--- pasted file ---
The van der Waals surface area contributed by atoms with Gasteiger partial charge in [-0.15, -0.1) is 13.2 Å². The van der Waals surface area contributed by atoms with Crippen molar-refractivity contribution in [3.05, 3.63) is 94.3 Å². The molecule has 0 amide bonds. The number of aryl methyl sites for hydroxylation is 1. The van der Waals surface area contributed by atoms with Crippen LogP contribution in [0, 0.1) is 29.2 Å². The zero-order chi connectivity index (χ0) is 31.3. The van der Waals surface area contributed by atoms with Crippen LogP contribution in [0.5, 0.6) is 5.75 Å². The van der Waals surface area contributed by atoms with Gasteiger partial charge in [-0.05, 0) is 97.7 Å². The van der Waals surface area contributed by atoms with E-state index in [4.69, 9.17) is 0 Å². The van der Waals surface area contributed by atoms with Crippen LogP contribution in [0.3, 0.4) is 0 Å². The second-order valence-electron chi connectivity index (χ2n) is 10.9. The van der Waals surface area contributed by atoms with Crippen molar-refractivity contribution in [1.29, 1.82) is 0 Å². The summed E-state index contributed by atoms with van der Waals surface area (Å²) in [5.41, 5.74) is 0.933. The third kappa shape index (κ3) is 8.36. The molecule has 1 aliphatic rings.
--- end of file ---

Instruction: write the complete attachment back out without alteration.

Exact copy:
The van der Waals surface area contributed by atoms with Gasteiger partial charge in [-0.15, -0.1) is 13.2 Å². The van der Waals surface area contributed by atoms with Crippen molar-refractivity contribution in [3.05, 3.63) is 94.3 Å². The molecule has 0 amide bonds. The number of aryl methyl sites for hydroxylation is 1. The van der Waals surface area contributed by atoms with Crippen LogP contribution in [0, 0.1) is 29.2 Å². The zero-order chi connectivity index (χ0) is 31.3. The van der Waals surface area contributed by atoms with Crippen LogP contribution in [0.5, 0.6) is 5.75 Å². The van der Waals surface area contributed by atoms with Gasteiger partial charge in [-0.05, 0) is 97.7 Å². The van der Waals surface area contributed by atoms with E-state index in [4.69, 9.17) is 0 Å². The van der Waals surface area contributed by atoms with Crippen LogP contribution in [0.3, 0.4) is 0 Å². The second-order valence-electron chi connectivity index (χ2n) is 10.9. The van der Waals surface area contributed by atoms with Crippen molar-refractivity contribution in [1.29, 1.82) is 0 Å². The summed E-state index contributed by atoms with van der Waals surface area (Å²) in [5.41, 5.74) is 0.933. The third kappa shape index (κ3) is 8.36. The molecule has 1 aliphatic rings.